Capitol Police and State Police troopers arrested the seven protesters shortly after 5 pm when they refused to leave a reception area that was closing at the end of the day.
Earlier, Manchin met with the protesters, Coal River Valley residents and supporters associated with Mountain Justice and Climate Ground Zero. They delivered a letter to the governor asking him to use his executive powers to repeal the permits issued for mountaintop removal mining operations on Coal River Mountain, one of the last intact mountains remaining in the Coal River Valley area.
Governor Joe Manchin meets with mountaintop removal mining protesters. October 19, 2009. (Photo by Chris Eischler courtesy Climate Ground Zero)
"We are delivering this letter to our governor with residents of the Coal River Valley," said Miranda Miller and Angela Wiley of Morgantown, West Virginia, two of the seven sitters.
"We are West Virginia citizens standing in solidarity with the people who submitted comments for this letter, voicing their concerns on the dangers of blasting on Coal River Mountain," they said.
The governor said it was not his place to issue or block mining permits, and that he is trying to find a balance between mining jobs and environmental protection.
"What we're trying to do is find a balance, and that's tough to do in an extractive state," Manchin told the protesters.
The seven protesters were cited with misdemeanor trespassing and obstruction for refusing to leave the office at closing time. The seven were brought to the Charleston police station for booking before being held at the Municipal Court of Charleston. Bail was set at $1,500 each, with a $150 bond option. Bond has been paid and they have all been released.
While Governor Manchin told the protesters he is trying to find a balance, his reaction to the U.S. EPA's decision Friday to block a permit for the Mingo Logan Coal Company's Spruce No.1 Mine mountaintop removal project was anger.
"To say that I am mad would be an understatement," said Manchin about the EPA’s decision, the first-ever review of a previously permitted project since Congress enacted the Clean Water Act in 1972.
"The Spruce No.1 Mine permit was one of the most reviewed and carefully examined permits in history, taking almost 10 years to get approval finally in 2007, and now the EPA is telling the employees and the business that made the investment that no you cannot work," said the governor. "This is a prime example of how the federal government is not working for the people."
The process of mountaintop removal coal mining involves blasting with explosives to remove up to 1,000 vertical feet of mountain to expose underlying coal seams. Excess rock and soil are dumped into the valley below, burying whatever stream existed.
Seven protesters sit in the reception area of Governor Joe Manchin's office. October 19, 2009. (Photo by Chris Eischler courtesy CGZ)
EPA Region 3 Acting Director William Early said that the decision to disallow the mountaintop removal mining permit was taken because the project would bury more than seven miles of streams.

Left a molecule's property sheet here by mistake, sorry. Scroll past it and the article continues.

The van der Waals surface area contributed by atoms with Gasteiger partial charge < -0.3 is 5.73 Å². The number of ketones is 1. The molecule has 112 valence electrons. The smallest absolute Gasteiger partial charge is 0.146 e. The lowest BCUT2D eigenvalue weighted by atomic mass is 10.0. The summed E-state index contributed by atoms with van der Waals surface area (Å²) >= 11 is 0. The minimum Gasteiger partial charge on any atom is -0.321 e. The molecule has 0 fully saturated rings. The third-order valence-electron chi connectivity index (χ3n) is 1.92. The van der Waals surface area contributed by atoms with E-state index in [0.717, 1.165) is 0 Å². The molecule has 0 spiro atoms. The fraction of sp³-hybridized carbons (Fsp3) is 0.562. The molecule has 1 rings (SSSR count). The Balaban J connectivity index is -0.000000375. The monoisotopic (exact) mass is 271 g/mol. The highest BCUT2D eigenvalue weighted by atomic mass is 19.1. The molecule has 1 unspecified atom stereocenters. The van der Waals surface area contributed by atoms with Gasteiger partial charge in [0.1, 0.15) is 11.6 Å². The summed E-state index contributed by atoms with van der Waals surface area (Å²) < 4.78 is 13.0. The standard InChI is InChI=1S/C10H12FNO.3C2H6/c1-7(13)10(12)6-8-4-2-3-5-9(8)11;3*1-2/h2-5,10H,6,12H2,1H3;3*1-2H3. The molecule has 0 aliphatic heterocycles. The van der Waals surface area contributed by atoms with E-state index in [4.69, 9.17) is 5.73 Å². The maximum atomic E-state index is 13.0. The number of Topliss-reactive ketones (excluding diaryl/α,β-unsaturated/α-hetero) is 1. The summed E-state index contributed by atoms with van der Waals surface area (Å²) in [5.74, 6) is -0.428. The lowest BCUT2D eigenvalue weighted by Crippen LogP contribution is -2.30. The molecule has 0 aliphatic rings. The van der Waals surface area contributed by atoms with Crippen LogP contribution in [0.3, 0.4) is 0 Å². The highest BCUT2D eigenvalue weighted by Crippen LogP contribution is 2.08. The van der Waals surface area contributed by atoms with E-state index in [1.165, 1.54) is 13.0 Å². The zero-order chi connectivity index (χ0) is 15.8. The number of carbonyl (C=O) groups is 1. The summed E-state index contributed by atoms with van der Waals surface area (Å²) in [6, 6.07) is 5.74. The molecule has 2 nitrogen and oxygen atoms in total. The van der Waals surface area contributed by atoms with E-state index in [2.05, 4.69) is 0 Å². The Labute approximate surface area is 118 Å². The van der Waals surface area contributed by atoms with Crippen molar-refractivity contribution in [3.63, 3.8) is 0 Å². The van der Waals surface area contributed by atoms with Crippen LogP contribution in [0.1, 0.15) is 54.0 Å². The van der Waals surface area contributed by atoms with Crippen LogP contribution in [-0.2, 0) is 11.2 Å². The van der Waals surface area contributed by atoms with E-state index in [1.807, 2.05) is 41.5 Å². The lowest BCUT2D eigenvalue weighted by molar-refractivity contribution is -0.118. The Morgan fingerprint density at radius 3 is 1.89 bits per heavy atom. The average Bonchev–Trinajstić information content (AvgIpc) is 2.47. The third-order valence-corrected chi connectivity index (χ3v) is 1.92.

Degradation of water quality could be even more pervasive, Early explained in his October 16 letter to U.S. Army Corps of Engineers Colonel Robert Peterson of West Virginia's Huntington District.
"In addition to the cumulative adverse water quality impacts that include those associated with the Spruce No.1 mine," he wrote, "there are 12 additional surface mining projects either proposed or authorized but not built in the same watershed. The cumulative impacts on the degraded sub-basin of Spruce No.1 together with these 12 additional projects, if all built, have not been assessed and factored in the regulatory context."
"In addition," wrote Early, "the permit does not contain conditions sufficient to ensure effective compensation for stream functions destroyed by this mining project."
"That it is necessary in this circumstance to initiate [Clean Water Act] Section 404(c) review reflects the magnitude and scale of anticipated direct, indirect, and cumulative adverse environmental impacts associated with this mountaintop removal mining operation - the largest strip mining operation ever proposed in Appalachia when it was first permitted by the Corps," Early wrote. "EPA emphasizes that the Spruce No.1 represents an unusual set ofcircumstances we do not expect to be repeated again."
Still, Governor Manchin is displeased with the EPA's action.
"This federal bureaucracy is misleading, and is adding excessive red tape that is affecting people’s livelihoods," he said Friday. "Government should be a facilitator and partner, not a hindrance to Americans working to obtain the American Dream – and that is to have a good job, make a decent wage and provide for their family."
But the protesters and their allies with Climate Ground Zero and other groups say, wind power, not coal, is the key to future economic prosperity in the Coal River Valley.
Coal River Valley residents point out that the ridges on Coal River Mountain are rated as Class 7 wind sources, the highest and most productive rating. Research by the Coal River Community Wind Project has shown that a wind farm on top of the mountain could generate approximately 1.2 percent of West Virginia’s total energy needs and would create at least 300 jobs in the area.
They say a wind farm would produce energy for as long as the wind blows, unlike coal – reserves of which, according to the U.S. Geologic Survey, will last only another 14 years.
"By blasting away our wind potential, we risk losing the opportunity to have jobs that would last forever," Chuck Nelson, a retired coal miner, said, "As we face the climate crisis, we need to set an example in creating renewable energy."
Copyright Environment News Service (ENS) 2009. All rights reserved.